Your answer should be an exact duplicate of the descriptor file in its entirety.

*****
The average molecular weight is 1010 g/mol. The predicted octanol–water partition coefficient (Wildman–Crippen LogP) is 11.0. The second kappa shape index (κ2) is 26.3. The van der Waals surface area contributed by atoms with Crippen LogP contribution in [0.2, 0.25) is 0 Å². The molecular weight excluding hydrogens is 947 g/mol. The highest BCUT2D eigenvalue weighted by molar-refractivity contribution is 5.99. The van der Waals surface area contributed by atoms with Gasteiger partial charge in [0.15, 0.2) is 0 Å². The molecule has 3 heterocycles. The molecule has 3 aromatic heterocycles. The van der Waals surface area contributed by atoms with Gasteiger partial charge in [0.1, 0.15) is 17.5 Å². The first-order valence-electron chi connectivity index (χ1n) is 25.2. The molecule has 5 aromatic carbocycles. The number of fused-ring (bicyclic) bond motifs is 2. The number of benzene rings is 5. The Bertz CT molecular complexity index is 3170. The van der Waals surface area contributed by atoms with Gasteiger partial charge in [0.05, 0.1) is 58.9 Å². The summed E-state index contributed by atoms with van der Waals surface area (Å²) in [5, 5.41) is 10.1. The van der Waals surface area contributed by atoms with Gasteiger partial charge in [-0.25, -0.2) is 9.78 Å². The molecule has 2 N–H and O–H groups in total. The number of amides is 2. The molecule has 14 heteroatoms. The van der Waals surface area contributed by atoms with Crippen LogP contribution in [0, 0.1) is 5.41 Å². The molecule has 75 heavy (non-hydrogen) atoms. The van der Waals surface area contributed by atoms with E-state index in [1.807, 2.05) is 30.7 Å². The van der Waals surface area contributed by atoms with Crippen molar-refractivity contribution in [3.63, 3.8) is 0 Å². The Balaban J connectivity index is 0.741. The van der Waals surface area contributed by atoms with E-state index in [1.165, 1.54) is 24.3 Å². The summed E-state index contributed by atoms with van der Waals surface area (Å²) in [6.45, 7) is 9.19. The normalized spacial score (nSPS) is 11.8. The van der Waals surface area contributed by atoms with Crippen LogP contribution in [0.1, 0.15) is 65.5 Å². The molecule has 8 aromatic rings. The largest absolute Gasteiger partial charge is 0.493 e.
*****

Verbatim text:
The average molecular weight is 1010 g/mol. The predicted octanol–water partition coefficient (Wildman–Crippen LogP) is 11.0. The second kappa shape index (κ2) is 26.3. The van der Waals surface area contributed by atoms with Crippen LogP contribution in [0.2, 0.25) is 0 Å². The molecular weight excluding hydrogens is 947 g/mol. The highest BCUT2D eigenvalue weighted by molar-refractivity contribution is 5.99. The van der Waals surface area contributed by atoms with Gasteiger partial charge in [0.15, 0.2) is 0 Å². The molecule has 3 heterocycles. The molecule has 3 aromatic heterocycles. The van der Waals surface area contributed by atoms with Gasteiger partial charge in [0.1, 0.15) is 17.5 Å². The first-order valence-electron chi connectivity index (χ1n) is 25.2. The molecule has 5 aromatic carbocycles. The number of fused-ring (bicyclic) bond motifs is 2. The number of benzene rings is 5. The Bertz CT molecular complexity index is 3170. The van der Waals surface area contributed by atoms with Gasteiger partial charge in [0.05, 0.1) is 58.9 Å². The summed E-state index contributed by atoms with van der Waals surface area (Å²) in [5, 5.41) is 10.1. The van der Waals surface area contributed by atoms with Gasteiger partial charge in [-0.25, -0.2) is 9.78 Å². The molecule has 2 N–H and O–H groups in total. The number of amides is 2. The molecule has 14 heteroatoms. The van der Waals surface area contributed by atoms with Crippen LogP contribution in [0, 0.1) is 5.41 Å². The molecule has 75 heavy (non-hydrogen) atoms. The van der Waals surface area contributed by atoms with E-state index in [1.807, 2.05) is 30.7 Å². The van der Waals surface area contributed by atoms with Crippen molar-refractivity contribution in [3.63, 3.8) is 0 Å². The Balaban J connectivity index is 0.741. The van der Waals surface area contributed by atoms with E-state index in [1.165, 1.54) is 24.3 Å². The summed E-state index contributed by atoms with van der Waals surface area (Å²) in [6.45, 7) is 9.19. The normalized spacial score (nSPS) is 11.8. The van der Waals surface area contributed by atoms with Crippen LogP contribution in [0.1, 0.15) is 65.5 Å². The molecule has 8 aromatic rings. The largest absolute Gasteiger partial charge is 0.493 e.